The Hon. D.W. RIDGWAY (Leader of the Opposition) ( 16:27 :51 ): I rise to speak on behalf—
An honourable member interjecting:
The Hon. D.W. RIDGWAY: Sorry, I was a little distracted there with some comments from behind me. I should not be listening to comments from behind me—
The ACTING PRESIDENT ( Hon. J.S.L. Dawkins ): They are obviously out of order.
The Hon. D.W. RIDGWAY: They were not interjections: they were comments for my ears only, but they distracted me. I rise on behalf of the opposition to support the Local Government (Accountability and Governance) Amendment Bill 2015, and I will make some relatively brief comments.
This bill is not a contentious bill and my colleague, the member for Goyder in the other place and shadow minister for local government, has had extensive opportunity to consult and examine this bill in more detail in the other place, and I know there has been a reasonable amount of comment in that chamber. I would also like to acknowledge that this is the first bill introduced by minister Brock. It has been well over a year since he became a member of cabinet and although this bill probably does not go far enough in implementing the comprehensive local government reform that he canvassed in the other place, the opposition welcomes the progress, no matter how incremental and snail's-paced it may be.
My understanding is that this bill seeks to implement a few good practice provisions, and in part it does that by amending the conflict of interest and confidentiality provision of the Local Government Act. In regard to conflict of interest, the bill intends to make a number of legislative changes which will add another dimension to the existing clause. Generally speaking, this amendment seeks to broaden the scope of the conflict of interest as it relates to local government members.
At present, any conflict of interest is captured under one category, whether it be a minor or a greater conflict of one's interests. In doing so, this leaves only one course of action for council members with a conflict of interest, which is to declare that interest and leave the meeting. The amendment seeks to redefine a conflict of interest into different categories. These include material conflicts of interest and actual or perceived conflicts.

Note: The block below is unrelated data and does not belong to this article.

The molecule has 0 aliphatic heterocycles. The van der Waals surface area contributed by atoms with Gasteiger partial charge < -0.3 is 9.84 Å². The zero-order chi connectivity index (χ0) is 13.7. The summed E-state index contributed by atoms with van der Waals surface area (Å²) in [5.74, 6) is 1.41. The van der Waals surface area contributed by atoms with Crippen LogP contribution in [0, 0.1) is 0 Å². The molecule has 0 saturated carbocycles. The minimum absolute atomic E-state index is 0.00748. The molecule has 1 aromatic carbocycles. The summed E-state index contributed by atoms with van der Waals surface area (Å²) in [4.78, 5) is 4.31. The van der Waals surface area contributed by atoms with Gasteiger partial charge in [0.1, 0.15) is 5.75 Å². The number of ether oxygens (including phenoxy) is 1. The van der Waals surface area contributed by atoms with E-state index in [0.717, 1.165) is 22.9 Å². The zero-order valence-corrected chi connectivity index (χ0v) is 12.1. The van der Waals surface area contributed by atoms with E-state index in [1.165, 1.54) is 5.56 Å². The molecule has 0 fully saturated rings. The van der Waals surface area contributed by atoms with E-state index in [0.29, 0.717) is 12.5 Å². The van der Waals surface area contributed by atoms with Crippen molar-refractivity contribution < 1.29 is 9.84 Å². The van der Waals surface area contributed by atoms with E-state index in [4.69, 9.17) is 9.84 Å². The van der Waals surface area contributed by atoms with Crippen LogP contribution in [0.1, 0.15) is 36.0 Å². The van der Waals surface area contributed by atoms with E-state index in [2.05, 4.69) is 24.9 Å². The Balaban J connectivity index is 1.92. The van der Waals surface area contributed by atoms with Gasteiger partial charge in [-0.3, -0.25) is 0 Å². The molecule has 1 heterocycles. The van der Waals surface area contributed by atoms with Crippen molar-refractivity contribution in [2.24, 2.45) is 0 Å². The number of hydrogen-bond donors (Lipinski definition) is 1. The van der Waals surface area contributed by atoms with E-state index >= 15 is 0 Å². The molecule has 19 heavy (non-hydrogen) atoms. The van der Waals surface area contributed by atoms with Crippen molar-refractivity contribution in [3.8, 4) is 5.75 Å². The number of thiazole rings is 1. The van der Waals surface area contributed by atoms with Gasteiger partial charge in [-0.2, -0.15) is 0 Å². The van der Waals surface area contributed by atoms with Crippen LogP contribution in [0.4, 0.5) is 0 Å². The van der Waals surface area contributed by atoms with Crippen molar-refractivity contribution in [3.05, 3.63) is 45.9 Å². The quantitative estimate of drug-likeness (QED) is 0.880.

It is encouraging to see that the LGA has undertaken to provide detailed guidance, materials and training sessions to ensure the effect of this proposed bill is understood and ensures a smooth transition. I am very pleased that the LGA has done that. I think it is important for all elected members to be made aware of their rights and responsibilities and obligations, and I think it is important that any change in these provisions is well understood.
We also, I think only just a couple of days ago, received some draft amendments from the Hon. John Darley, which we are still looking at. I did check; they are not actually on file yet, but I think they have been provided to our office. His amendments are quite substantial in their impact, we believe, and require proper consultation with local government. I have sought advice from our shadow minister Steven Griffiths, the member for Goyder, about that, and asked whether he has had any consultation or conversations with the Local Government Association. As yet, I have not had a response from him.
I will just quickly outline the opposition's understanding of the amendments. Amendment 20A is to clause 28—The register of remuneration salaries and benefits. This register must be kept by the chief executive in relation to employees, but the information is currently only available to council members. This amendment would require the register to be published on the web.
The Hon. Mr Darley's second amendment, I think, is 20B—Publication of certain expenditure. This is a completely new clause, requiring council to publish all transactions on corporate credit cards and the names of officers to whom they are allocated. His third amendment is to 21A, The form and content of the primary and ordinary returns. Our understanding is that the council chief executive officer and certain employees designated by council must fill in primary and ordinary returns.
This amendment would require the submitter to advise the mayor, for the CEO, or the CEO for other employees, if anything in the return changes. This must be done within one month of the change occurring. This is in the same terms as the proposed amendment for council members. This is not necessarily big in itself, but it imposes a possible $10,000 fine for non-compliance and our advice at this stage is that there has not been any actual consultation on that particular provision.
The final amendment proposed by the Hon. John Darley is the inspection of the register. This requires the same information to be published on the website as the controversial amendment for council members, but applying to the employees register. This information has never been publicly available and is only available to council members. To provide that publications be made public, let alone on the web, is a substantial change.
As mentioned, I am seeking advice from the shadow minister on these amendments. I indicate that we are not necessarily opposed to the amendments but we certainly are yet to consult with the Local Government Association. Until we are able to at least speak to the Local Government Association and also to see what the government's response is, we are not opposed to the Hon. John Darley's amendments. We would need to take them back to the Liberal Party party room and have a further discussion. With those few words, I indicate we are supporting the bill and we are leaving ourselves open minded about the Hon. John Darley's amendments.